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23 Evidence-based medicine challenges in new anticancer drugs
  1. Tatiane Ribeiro
  1. University of Sao Paulo, Sao Paulo, Brazil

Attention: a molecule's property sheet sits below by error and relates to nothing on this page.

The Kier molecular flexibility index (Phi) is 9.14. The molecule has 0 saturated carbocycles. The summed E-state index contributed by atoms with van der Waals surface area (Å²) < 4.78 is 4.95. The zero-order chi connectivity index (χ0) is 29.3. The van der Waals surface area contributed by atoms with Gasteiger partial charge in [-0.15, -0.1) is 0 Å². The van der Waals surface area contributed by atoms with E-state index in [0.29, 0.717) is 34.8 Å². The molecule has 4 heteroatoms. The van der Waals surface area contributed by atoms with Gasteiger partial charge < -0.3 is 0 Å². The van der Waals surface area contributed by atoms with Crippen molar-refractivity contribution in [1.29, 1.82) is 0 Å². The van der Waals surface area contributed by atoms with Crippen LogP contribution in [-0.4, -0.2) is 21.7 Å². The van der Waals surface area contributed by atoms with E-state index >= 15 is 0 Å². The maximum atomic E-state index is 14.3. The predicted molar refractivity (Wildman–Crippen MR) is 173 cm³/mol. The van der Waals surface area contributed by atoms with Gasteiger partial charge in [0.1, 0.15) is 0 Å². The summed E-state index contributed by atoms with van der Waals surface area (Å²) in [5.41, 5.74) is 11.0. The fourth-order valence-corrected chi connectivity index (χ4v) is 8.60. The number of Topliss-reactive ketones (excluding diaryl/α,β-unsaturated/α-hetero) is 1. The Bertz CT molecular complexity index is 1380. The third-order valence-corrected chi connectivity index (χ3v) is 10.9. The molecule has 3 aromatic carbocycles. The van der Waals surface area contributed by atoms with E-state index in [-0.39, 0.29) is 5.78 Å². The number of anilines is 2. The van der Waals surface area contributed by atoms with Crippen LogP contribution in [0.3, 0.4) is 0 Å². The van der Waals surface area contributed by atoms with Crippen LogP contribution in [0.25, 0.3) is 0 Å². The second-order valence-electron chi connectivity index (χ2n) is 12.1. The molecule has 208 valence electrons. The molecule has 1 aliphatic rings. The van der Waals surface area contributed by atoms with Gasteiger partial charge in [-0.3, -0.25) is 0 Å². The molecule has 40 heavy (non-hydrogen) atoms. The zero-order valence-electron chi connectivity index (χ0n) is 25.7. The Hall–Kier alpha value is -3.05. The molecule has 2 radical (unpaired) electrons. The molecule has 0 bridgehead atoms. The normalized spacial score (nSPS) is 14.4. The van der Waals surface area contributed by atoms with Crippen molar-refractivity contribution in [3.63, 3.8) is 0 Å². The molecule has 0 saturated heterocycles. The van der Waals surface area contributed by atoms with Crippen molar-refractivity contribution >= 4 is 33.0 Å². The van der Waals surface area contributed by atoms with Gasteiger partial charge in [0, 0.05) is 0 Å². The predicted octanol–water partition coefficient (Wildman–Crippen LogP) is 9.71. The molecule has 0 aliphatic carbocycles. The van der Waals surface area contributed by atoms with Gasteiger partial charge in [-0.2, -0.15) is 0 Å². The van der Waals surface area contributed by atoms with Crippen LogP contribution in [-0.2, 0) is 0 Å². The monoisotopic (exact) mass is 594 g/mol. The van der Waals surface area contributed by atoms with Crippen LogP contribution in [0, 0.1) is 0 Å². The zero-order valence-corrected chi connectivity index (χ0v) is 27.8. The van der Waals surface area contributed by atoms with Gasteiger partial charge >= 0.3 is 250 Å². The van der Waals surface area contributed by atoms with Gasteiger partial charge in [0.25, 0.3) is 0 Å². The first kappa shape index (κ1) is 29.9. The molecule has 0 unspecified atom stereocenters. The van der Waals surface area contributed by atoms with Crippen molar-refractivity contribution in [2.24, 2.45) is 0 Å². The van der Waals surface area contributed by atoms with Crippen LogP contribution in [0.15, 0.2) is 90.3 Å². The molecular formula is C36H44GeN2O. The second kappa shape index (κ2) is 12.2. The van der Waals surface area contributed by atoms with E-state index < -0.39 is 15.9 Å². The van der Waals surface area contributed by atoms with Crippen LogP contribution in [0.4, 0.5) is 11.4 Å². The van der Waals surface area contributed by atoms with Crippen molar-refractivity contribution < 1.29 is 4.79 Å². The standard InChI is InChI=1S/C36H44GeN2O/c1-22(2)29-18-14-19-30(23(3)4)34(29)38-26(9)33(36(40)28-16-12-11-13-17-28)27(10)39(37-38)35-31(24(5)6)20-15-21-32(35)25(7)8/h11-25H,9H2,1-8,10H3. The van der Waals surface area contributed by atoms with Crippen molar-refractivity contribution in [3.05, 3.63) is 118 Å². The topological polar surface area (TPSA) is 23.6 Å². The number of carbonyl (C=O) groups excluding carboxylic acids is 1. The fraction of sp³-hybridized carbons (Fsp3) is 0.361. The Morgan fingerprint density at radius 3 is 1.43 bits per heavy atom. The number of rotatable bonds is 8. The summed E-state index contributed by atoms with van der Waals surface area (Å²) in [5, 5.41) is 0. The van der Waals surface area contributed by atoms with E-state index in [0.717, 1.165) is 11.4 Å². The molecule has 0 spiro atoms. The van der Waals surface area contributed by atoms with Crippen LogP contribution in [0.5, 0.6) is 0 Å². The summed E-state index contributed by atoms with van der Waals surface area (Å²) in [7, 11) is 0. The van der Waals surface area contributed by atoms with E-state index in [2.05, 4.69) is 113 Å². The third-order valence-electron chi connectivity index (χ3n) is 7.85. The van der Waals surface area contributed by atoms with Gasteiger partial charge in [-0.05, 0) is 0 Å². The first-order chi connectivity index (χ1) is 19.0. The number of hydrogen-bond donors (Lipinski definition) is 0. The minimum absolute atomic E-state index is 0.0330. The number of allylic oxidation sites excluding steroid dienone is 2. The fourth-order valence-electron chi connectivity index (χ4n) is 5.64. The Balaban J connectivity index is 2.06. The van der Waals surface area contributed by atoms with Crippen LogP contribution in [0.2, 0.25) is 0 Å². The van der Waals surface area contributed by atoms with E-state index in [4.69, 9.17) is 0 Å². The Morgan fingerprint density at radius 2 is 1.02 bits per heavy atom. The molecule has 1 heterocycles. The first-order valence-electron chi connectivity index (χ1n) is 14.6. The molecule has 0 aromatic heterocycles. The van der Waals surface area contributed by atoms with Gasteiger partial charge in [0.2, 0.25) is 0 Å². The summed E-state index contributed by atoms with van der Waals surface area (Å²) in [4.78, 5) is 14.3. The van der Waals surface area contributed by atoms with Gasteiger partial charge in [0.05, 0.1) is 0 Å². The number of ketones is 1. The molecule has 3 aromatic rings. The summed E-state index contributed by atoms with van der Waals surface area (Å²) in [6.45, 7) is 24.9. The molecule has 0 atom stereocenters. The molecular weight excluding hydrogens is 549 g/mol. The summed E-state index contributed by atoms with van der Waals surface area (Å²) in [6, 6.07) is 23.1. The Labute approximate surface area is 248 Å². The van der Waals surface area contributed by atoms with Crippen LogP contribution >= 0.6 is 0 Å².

Cancer become epidemic, it caused 9,5millions deaths in 2018 and the disease incidence yearly increase. Anticancer drugs costs have been increasing and its alarming worldwide healthcare systems, so evidence-based medicine in this area impact directly on financial aspects, patient access and best healthcare practice. Lately Worldwide Health Agencies such as FDA, EMA and ANVISA (Brazilian Health Agency) have made flexible requirements for drug approval. Phase 2 and Non-randomized studies can be used as single reference to new drug approval, and mainly in oncology, usually those trials use surrogate outcomes as the primary endpoints, such as progressive-free survival (PFS) and objective response rate (ORR). Those surrogate endpoints have major impact on evidence-based assessment, they are not patient-important outcomes. Patients have to be active on their healthcare decisions, and those outcomes are barriers to shared decision making. Moreover, outcomes based on PFS can be biased due to many causes: First, there are no standard for measurement (commonly use radiological parameters); Second, progression is subjective, and the measurement can be different among researchers; Third, frequency of assessment can influence the results and the last, there is no relationship that the progression control can generate benefit to patient. In oncology, the majority of papers published use those surrogate endpoints and when we focus on new technologies approved by the FDA, it is more significant. How do the physicians deal critically with this study limitation? How physicians’ critical point of view would be influenced by pharmaceutical industry marketing (always attending in their office and medical conferences)? On cancer and rare diseases treatment, there is also the patients’ association pressure regarding new technologies. Patients with advanced cancer are facing death and they want fast and effective solutions for their health problems. This society pressure for ‘unmet medical needs’ are in many times used as argument for approval of drugs with phase 2 trials or even non-randomized studies, considered still experimental. New technologies access is important, and we face an EBM Manifesto critique, the clinical trials cost and duration. Clinical trials and real-world data could be associated to generate information about efficiency and safety of new drugs. In my opinion, the insertion of real-world data in the process of post market is important and could be mandatory to pharmaceutical industry, the public presentation of those data would be essential (as it was stated in AllTrails initiative) and if the rule was not fulfilled, it could result, for example, in a big fine or the drug registry suspension. Currently, when a new drug enters in the Market, patients and sometimes also physicians don’t know the risks and uncertainty regarding those new treatment choices, in many cases this drug haven’t yet confirmatory data or they are based on non-randomized studies. Patients should be clearly informed, I suggest patient education about that uncertainty of using some new medicines and also training for physicians on shared decision making. Transparency is the key for good healthcare practices based in evidence.

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